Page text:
New Delhi: Two weeks after retiring as the Chief Justice of the Bombay high court, Dr Manjula Chellur, in an interview to the Indian Express, has defended her earlier controversial observation about how journalists, like lawyers and judges, need to dress “decently” in a court room.
Earlier this year, on March 29, Chellur and justice G.S. Kulkarni, asked a national newspaper journalist, who was covering court proceedings wearing jeans and t-shirt, whether her attire was part of “Bombay culture”.
“How (can) journalists come to court wearing jeans and t-shirt?” Chellur had asked, while the bench wanted to know if there was any dress code that applied to journalists in court.
In the recent Indian Express interview, Chellur said, “Lawyers and judges have a dress code. I don’t expect others to come in uniform. But if you go jogging, you wear shorts. They can’t be worn when you go to college. You can’t even sit cross-legged in the court room. Court is also a temple of justice and one should dress in moderate colours, and not dazzling colours. You should be decently dressed. After all, the media are also officers of court.”
Earlier the Chief Justice of the Kerala and Calcutta high courts, Chellur said she had asked the Kolkata court staff not to attend court wearing jeans. Neither did she allow visitors who were not dressed properly to enter court room.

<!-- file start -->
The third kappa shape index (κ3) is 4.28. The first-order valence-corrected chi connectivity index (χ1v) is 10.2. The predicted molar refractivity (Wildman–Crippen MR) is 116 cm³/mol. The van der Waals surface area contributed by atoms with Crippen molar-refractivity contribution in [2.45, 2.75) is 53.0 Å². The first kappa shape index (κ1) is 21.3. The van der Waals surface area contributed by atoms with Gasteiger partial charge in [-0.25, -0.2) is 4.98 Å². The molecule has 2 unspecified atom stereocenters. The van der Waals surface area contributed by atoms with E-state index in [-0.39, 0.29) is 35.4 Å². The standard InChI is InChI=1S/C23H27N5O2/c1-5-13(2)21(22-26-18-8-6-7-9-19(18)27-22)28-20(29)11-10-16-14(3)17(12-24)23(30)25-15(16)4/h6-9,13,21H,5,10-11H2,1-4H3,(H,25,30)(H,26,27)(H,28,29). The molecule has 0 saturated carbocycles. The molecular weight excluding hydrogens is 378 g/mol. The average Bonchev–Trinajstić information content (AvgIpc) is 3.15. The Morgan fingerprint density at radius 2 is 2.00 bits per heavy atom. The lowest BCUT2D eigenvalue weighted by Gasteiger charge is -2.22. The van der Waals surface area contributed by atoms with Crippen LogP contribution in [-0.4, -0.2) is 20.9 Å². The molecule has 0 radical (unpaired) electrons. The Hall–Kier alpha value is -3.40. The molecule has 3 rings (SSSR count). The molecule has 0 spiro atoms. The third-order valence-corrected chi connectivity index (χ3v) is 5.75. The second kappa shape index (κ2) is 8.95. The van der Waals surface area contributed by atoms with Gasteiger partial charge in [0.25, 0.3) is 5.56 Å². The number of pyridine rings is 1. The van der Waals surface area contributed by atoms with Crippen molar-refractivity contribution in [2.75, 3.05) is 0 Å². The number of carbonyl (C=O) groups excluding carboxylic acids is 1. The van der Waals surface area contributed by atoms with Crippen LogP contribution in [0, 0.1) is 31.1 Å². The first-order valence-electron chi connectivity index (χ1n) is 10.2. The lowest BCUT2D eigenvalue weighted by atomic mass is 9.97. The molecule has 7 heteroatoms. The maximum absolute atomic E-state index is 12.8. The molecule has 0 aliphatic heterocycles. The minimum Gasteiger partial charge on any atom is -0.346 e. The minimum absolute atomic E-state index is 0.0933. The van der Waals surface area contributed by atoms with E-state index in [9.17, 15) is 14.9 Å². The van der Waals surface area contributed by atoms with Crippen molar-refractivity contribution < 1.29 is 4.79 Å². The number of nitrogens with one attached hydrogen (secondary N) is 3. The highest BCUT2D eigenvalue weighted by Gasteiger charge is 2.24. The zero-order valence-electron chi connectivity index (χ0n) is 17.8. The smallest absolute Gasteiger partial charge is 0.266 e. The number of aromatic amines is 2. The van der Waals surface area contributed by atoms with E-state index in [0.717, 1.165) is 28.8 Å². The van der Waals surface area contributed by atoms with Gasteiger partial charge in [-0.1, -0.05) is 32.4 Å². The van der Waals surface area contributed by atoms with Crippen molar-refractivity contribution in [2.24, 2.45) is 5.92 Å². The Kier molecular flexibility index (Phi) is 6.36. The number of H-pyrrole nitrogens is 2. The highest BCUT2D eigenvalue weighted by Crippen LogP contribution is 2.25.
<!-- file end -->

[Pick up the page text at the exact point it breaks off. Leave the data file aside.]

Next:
Chellur was the second woman judge to be appointed as the Chief Justice of the Bombay high court. She was appointed as the Chief Justice of the Kerala High Court in 2012, and later transferred to the Calcutta high court. She took charge of the Bombay high court as Chief justice in August 2016.
This however is not the first time that judges have made controversial observations on dress code.
Earlier this year, the Himachal Pradesh high court, had laid down a dress code for litigants. In August 2017, a division bench of the Himachal Pradesh high court comprising justices Tarlok Singh Chauhan and Ajay Mohan Goel, expressed its displeasure when a lady government servant appeared before the bench wearing a “multi-coloured check shirt and jeans”. The bench then said that all “litigants, more particularly, government officers and officials should be dressed, if not formally, at least appropriately or else they may start dressing more indiscreetly.”
With inputs from PTI